Laurence Binyon (1869-1943) was considered by many of his contemporaries to be one of the leading poets of his generation. He was also an eminent art historian, with a specialist interest in Chinese and Japanese art. After studying at the University of Oxford he worked at the British Museum for forty years, latterly as Keeper of Prints and Drawings . . .
Mary Borden (1886 – 1968) was born in Chicago, the daughter of a wealthy silver prospector who died when Mary was twenty, leaving her independently wealthy. She studied Liberal Arts at Vassar College in New York. In 1913 she moved to London and later that year was arrested during a Suffragette demonstration, having smashed a window of the Treasury. When war broke out in 1914 she used her wealth to establish a field hospital for French soldiers on the Somme . . .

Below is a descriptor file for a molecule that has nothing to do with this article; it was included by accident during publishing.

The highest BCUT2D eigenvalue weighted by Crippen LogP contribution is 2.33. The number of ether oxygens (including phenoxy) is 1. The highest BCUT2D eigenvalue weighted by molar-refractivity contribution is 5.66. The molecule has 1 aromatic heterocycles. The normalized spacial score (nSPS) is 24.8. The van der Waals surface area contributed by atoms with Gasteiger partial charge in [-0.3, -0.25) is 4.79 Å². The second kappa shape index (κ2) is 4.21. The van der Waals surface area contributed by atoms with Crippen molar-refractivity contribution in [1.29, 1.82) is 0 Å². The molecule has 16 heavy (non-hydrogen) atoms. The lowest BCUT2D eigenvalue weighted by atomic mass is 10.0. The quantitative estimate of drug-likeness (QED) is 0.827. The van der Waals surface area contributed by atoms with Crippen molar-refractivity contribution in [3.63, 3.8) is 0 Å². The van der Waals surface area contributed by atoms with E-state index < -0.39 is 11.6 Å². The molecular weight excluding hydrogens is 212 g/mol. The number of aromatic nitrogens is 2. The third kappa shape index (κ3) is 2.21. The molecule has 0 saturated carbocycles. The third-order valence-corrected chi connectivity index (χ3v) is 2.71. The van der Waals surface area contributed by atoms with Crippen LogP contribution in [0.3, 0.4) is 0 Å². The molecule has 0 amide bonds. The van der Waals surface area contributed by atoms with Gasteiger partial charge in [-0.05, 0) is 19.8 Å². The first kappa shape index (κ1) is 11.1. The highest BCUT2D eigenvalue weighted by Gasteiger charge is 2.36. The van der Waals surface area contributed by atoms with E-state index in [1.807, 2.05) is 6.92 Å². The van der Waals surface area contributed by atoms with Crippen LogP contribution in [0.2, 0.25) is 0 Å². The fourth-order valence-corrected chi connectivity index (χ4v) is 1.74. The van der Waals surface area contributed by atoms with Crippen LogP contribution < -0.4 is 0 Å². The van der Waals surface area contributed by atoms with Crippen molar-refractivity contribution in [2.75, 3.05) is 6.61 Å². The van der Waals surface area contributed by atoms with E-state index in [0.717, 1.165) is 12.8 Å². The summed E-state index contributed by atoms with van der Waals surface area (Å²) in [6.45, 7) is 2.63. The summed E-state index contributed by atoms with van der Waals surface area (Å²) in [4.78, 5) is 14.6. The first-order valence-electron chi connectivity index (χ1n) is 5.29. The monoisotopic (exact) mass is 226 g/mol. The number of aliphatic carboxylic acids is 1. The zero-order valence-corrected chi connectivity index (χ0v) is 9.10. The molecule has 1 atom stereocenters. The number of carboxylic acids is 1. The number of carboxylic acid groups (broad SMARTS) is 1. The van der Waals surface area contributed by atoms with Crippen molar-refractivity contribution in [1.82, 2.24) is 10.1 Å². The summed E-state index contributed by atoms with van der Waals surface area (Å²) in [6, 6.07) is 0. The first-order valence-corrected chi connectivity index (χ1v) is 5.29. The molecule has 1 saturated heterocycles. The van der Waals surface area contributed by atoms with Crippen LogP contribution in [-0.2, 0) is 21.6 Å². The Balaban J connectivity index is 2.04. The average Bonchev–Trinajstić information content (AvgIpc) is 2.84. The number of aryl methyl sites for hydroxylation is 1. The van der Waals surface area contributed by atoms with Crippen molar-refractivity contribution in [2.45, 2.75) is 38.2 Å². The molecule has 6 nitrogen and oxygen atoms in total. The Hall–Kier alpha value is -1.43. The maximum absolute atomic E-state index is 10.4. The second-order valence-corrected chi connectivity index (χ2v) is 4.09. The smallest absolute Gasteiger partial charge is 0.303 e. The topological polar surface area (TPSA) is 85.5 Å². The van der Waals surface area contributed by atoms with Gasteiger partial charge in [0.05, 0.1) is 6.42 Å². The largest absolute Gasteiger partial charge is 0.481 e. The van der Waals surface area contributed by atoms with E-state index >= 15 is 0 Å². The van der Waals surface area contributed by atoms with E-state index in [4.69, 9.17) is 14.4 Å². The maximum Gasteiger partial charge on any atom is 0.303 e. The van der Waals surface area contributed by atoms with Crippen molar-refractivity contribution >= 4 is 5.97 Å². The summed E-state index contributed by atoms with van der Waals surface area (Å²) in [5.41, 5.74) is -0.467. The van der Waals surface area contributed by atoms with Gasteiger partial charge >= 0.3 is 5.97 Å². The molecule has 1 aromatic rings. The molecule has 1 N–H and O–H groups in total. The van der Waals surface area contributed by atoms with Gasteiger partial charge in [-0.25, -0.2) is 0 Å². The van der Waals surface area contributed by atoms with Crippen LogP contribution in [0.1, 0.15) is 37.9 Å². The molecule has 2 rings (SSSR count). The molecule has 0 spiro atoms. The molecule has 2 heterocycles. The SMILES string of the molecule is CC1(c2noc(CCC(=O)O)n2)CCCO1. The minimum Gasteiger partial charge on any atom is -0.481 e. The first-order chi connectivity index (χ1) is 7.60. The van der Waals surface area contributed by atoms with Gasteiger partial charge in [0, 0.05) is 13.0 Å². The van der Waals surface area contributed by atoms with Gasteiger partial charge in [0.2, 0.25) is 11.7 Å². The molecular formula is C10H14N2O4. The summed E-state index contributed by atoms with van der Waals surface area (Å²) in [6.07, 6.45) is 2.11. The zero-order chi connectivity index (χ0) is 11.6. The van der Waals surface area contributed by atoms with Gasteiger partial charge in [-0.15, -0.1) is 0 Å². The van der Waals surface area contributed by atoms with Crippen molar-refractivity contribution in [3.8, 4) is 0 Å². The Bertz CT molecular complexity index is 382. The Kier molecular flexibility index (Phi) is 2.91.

Alan Sillitoe (1928 ‑ 2010) grew up in Nottingham, leaving school at the age of fourteen to work in the local Raleigh bicycle factory. In 1945 he joined the RAF as a wireless operator and was posted to Malaya, though after contracting tuberculosis he was invalided out . . .